Tomatillo - Physalis philadelphica

 

De Milpa - These grow unattended in family corn fields and are harvested for home use and for selling in town on market day. High dry matter, small to medium, round fruits store fresh for several weeks, handy for fresh salsa. Portions of the fruits blush with purple, especially after harvest.

Tomatillo - Physalis pruinosa 

 

Ground cherry - . .A conversation piece at markets, well liked by children. This old-fashioned tomato family member bears 1/2- 3/4" sweet golden berries inside papery husks, resembling small, straw-colored Japanese lanterns. The flavor is quite sweet and a bit wild. Plants are profusely branching, prolific, and drop ripe fruits. Fruits can be eaten raw, dried like raisins, frozen, canned, or made into preserves, cooked pies, and desserts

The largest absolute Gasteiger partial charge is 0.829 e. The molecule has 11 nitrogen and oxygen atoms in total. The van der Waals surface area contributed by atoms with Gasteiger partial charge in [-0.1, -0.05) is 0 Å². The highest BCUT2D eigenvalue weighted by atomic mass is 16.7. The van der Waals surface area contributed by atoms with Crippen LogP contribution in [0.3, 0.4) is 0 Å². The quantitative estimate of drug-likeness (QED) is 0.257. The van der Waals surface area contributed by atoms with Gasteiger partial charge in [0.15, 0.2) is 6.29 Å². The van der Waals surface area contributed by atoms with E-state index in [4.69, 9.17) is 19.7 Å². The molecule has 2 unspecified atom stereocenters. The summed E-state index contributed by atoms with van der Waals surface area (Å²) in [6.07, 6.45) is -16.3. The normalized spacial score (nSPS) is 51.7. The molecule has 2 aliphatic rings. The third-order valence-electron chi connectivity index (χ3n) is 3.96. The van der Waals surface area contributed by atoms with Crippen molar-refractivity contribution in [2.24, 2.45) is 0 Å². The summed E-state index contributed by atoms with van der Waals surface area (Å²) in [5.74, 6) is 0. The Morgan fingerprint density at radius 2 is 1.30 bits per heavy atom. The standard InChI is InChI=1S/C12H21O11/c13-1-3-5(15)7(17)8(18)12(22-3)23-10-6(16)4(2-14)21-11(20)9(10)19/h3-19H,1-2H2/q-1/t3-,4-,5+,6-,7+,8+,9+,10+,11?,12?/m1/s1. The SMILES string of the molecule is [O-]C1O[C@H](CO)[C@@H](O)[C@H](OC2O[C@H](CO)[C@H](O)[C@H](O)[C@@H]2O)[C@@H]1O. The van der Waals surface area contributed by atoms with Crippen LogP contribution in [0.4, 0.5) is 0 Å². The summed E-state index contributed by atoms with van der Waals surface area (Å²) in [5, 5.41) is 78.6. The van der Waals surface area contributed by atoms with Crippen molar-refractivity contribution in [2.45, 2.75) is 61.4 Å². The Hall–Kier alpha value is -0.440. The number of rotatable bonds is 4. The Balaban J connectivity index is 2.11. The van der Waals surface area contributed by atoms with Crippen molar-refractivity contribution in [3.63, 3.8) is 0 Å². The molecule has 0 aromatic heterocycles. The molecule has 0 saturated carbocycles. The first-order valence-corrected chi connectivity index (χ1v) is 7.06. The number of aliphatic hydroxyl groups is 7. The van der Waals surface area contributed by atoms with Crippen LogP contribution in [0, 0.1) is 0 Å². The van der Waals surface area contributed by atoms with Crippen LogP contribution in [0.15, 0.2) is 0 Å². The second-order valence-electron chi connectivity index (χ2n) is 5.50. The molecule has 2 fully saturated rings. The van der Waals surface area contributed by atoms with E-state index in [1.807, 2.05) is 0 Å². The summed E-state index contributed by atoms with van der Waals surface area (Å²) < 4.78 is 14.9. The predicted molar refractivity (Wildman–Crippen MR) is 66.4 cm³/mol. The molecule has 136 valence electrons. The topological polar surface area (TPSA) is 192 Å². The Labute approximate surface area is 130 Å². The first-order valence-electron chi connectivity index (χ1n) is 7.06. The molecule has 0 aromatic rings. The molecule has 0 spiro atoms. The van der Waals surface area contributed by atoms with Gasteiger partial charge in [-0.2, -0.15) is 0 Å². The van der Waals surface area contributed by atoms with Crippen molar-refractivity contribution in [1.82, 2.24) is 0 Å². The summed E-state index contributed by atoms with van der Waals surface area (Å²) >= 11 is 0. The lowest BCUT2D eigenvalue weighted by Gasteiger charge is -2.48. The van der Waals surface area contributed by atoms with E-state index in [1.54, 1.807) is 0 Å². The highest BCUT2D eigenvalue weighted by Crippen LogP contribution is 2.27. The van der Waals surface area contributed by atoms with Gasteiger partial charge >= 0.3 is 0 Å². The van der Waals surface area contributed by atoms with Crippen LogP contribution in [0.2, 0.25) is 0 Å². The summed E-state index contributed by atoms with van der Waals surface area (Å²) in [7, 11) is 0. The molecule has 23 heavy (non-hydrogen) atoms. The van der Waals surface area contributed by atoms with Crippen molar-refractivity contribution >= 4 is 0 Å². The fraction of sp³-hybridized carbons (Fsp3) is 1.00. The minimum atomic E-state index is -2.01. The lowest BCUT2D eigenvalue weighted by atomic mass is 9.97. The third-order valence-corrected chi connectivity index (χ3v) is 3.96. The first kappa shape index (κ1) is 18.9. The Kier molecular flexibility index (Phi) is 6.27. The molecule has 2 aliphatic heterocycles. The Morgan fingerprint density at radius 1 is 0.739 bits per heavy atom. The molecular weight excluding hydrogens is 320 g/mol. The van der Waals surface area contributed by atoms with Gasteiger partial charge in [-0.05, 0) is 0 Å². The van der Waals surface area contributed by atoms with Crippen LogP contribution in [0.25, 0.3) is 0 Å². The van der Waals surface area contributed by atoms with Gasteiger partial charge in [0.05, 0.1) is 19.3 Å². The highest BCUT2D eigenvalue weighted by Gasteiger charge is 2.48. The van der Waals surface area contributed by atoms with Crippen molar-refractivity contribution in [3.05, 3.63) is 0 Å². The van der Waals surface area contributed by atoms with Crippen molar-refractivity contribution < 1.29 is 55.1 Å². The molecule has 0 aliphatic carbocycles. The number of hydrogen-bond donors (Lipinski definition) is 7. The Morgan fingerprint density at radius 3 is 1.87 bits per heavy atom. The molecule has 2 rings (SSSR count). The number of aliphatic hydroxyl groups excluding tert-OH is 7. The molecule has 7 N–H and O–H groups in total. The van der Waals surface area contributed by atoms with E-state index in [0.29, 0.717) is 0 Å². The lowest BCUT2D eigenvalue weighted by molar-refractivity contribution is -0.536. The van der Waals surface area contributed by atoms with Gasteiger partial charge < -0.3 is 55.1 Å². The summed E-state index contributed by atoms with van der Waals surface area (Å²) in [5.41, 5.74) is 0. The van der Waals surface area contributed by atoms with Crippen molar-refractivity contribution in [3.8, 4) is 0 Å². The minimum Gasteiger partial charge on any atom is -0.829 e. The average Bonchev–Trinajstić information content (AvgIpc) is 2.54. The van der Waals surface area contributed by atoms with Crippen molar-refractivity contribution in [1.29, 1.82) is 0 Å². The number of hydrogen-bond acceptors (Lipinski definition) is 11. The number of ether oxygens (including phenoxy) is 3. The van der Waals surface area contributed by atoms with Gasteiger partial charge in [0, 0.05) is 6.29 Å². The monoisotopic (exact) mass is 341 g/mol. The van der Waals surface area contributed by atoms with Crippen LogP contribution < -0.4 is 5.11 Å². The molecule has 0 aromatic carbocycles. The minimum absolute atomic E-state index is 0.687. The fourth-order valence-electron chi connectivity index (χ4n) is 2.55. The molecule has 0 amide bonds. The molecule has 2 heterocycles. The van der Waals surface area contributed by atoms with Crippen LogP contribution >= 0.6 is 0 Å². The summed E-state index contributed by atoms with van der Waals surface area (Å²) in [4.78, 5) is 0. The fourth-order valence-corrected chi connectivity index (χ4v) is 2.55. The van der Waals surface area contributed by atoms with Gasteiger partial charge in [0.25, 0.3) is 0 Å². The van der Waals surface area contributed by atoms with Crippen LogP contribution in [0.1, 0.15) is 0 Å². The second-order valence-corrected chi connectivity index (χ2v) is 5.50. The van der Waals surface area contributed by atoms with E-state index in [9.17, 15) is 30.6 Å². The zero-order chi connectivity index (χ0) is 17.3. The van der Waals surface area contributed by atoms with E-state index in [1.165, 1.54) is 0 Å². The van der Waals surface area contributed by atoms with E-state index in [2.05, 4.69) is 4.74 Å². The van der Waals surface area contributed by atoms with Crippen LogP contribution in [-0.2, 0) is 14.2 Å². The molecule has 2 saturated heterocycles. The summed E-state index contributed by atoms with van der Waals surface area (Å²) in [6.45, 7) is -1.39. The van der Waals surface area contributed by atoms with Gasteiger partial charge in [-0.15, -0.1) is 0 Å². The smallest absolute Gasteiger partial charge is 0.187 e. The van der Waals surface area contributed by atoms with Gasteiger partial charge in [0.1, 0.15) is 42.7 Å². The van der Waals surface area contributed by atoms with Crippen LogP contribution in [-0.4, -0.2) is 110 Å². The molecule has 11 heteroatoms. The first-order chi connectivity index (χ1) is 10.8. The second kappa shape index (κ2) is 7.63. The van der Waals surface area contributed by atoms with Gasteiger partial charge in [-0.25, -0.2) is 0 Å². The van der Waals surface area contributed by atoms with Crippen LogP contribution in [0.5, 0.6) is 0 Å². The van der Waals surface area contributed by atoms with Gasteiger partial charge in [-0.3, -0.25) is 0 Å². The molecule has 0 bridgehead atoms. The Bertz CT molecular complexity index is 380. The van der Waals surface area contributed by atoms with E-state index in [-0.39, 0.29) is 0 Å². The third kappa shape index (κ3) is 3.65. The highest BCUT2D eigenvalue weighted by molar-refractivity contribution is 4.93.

Tomatillo - Physalis Peruviana

 

Peruvian gooseberry - This old-fashioned tomato family member bears 1/2- 3/4" sweet golden berries inside papery husks, resembling small, straw-colored Japanese lanterns. The flavor is quite sweet and a bit wild. Plants are profusely branching, prolific, and drop ripe fruits. Fruits can be eaten raw, dried like raisins, frozen, canned, or made into preserves, cooked pies, and desserts

 

 

Tomatillo - Physalis ixocarpa  

 

Husk Tomato Pineapple - This is an Eastern European relative of the more common Mexican tomatillo, adding a delightful twist to your table. The plants grow in a spreading bushy habit, and the golden fruit have a distinct flavor very reminiscent of pineapple, but without the acidity. A great addition to salsas and sauces, and wonderful for jams and pies. Try putting them before your friends and watch them go crazy trying to figure out what this amazingly good fruit is!

  • Facebook Round
  • Vimeo Round
  • YouTube Round
  • Twitter Round